Fresh Prince, evil robots face off in future flick

by John Kim | 7/20/04 5:00am

When one reflects on the quality of Will Smith's recent work, the skepticism surrounding "I, Robot" becomes understandable. However, there is a world of difference between directors such as Michael Bay and those like Alex Proyas, mainly in that the former suck and the latter don't. Proyas is a talented director who has earned the benefit of the doubt, and his attachment to this project was cause for hope that the film would be more like "T2" and less like "Wild Wild West."

"I, Robot" takes place in a world where robots are no longer a thing of the future and in fact have become fully integrated into society. Dr. Alfred Lanning (James Cromwell), the founder of modern robotics, decides one day to jump out of his window to his death, and everyone is quick to treat it as a suicide. Detective Del Spooner (Will Smith), though, is not so willing. Driven by his deep-seated prejudices, he continues to investigate Lanning's death even as others question his sanity, and eventually, with the reluctant help of Dr. Susan Calvin (Bridget Moynahan), he uncovers a sinister plot that puts the very existence of humankind in jeopardy.

Admittedly, I have no familiarity with the Isaac Asimov story from which the movie gets its name. However, it is a moot point; the producers of the film have stressed that the movie is only "suggested" by Asimov's work, meaning that it is probably as true to the book as "West Side Story" is to gang life in New York City.

This is not necessarily a problem; adaptations deserve to be judged on their own merits and not on how closely they follow the source material. Yet even with this in mind, "I, Robot" fails to live up to its promise. It introduces some fascinating ideas about what defines humanity, but ultimately it fails to expound on these themes and settles for being a run-of-the-mill "evil robot" flick.

"I, Robot," if nothing else, looks amazing. Proyas is a director of unique vision, and this film exudes atmosphere in every single frame.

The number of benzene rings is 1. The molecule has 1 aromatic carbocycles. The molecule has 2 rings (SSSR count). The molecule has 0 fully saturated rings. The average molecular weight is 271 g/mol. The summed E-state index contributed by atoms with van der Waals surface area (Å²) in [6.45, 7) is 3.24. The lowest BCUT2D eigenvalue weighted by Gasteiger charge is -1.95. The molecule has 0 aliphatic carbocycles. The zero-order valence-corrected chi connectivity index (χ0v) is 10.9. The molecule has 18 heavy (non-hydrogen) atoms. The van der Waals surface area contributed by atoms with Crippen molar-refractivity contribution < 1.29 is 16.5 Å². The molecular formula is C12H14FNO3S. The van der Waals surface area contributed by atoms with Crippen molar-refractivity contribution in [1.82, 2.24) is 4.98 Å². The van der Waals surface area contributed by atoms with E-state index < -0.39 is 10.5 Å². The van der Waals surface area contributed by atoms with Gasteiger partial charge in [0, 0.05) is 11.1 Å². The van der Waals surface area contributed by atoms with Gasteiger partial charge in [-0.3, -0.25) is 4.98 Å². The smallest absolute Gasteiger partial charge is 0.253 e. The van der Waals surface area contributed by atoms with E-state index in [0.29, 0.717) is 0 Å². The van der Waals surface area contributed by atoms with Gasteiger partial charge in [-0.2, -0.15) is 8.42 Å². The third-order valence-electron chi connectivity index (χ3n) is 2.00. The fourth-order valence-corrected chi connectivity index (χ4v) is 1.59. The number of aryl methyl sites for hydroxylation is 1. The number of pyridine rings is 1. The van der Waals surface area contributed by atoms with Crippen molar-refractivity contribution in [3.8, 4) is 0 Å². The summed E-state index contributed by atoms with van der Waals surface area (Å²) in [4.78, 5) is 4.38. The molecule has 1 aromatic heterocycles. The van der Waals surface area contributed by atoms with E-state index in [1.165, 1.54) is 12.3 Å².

It's too bad, then, that screenwriter Akiva Goldsman stifles Proyas' vision with his frustratingly predictable script. Goldsman has never met a trite plot device he didn't like, and he even includes a scene in which Chi McBride's lieutenant character demands that his unruly subordinate "turn in his badge." The only way Goldsman could have been more clich is if the lieutenant referred to Spooner as a "loose cannon" afterwards.

Really, it's my fault for thinking that the same man responsible for the legendary crapfest that was "Batman and Robin" would actually deliver a decent script. As George W. Bush once said, "Fool me once, shame on you. Fool me -- you can't get fooled again!"

Will Smith tries his best to make Goldsman's awkward dialogue work, and to his credit, he is somewhat successful. Indeed, for all the flack he receives, Smith can be rather charismatic when given the right role. "I, Robot" is not going to jumpstart his career, mind you, but particularly in his scenes with Moynahan, we do see traces of the Fresh Prince charm reemerge.

"I, Robot" is a fine popcorn film that blows things up real good and actually has signs of intelligence in between the explosions. However, I can't help but be disappointed. Sure, the film is an upgrade from what is usually released this time of year. Considering the pedigree of those involved, though, that just doesn't seem good enough.